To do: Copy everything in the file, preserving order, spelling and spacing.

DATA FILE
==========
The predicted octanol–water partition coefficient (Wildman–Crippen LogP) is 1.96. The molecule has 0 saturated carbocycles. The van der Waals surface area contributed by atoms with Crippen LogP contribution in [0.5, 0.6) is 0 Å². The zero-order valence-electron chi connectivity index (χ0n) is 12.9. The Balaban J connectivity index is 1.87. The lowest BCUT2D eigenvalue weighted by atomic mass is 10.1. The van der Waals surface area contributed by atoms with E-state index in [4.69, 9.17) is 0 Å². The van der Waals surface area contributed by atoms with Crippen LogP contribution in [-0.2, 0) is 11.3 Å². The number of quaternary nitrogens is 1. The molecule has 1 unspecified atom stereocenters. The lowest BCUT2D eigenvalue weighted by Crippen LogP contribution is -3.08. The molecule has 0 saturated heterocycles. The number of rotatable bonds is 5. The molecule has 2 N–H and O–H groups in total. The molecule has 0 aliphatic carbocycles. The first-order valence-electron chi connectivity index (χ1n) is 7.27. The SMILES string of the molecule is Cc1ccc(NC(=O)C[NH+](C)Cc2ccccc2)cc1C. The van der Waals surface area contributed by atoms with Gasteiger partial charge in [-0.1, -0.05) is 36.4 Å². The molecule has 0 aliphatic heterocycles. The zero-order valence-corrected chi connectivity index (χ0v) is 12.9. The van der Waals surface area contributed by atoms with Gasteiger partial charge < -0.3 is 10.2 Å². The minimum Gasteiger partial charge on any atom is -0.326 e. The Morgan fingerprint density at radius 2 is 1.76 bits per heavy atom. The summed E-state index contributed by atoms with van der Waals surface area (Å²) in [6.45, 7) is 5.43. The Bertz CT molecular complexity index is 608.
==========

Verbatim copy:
The predicted octanol–water partition coefficient (Wildman–Crippen LogP) is 1.96. The molecule has 0 saturated carbocycles. The van der Waals surface area contributed by atoms with Crippen LogP contribution in [0.5, 0.6) is 0 Å². The zero-order valence-electron chi connectivity index (χ0n) is 12.9. The Balaban J connectivity index is 1.87. The lowest BCUT2D eigenvalue weighted by atomic mass is 10.1. The van der Waals surface area contributed by atoms with E-state index in [4.69, 9.17) is 0 Å². The van der Waals surface area contributed by atoms with Crippen LogP contribution in [-0.2, 0) is 11.3 Å². The number of quaternary nitrogens is 1. The molecule has 1 unspecified atom stereocenters. The lowest BCUT2D eigenvalue weighted by Crippen LogP contribution is -3.08. The molecule has 0 saturated heterocycles. The number of rotatable bonds is 5. The molecule has 2 N–H and O–H groups in total. The molecule has 0 aliphatic carbocycles. The first-order valence-electron chi connectivity index (χ1n) is 7.27. The SMILES string of the molecule is Cc1ccc(NC(=O)C[NH+](C)Cc2ccccc2)cc1C. The van der Waals surface area contributed by atoms with Gasteiger partial charge in [-0.1, -0.05) is 36.4 Å². The molecule has 0 aliphatic heterocycles. The zero-order valence-corrected chi connectivity index (χ0v) is 12.9. The van der Waals surface area contributed by atoms with Gasteiger partial charge < -0.3 is 10.2 Å². The minimum Gasteiger partial charge on any atom is -0.326 e. The Morgan fingerprint density at radius 2 is 1.76 bits per heavy atom. The summed E-state index contributed by atoms with van der Waals surface area (Å²) in [6.45, 7) is 5.43. The Bertz CT molecular complexity index is 608.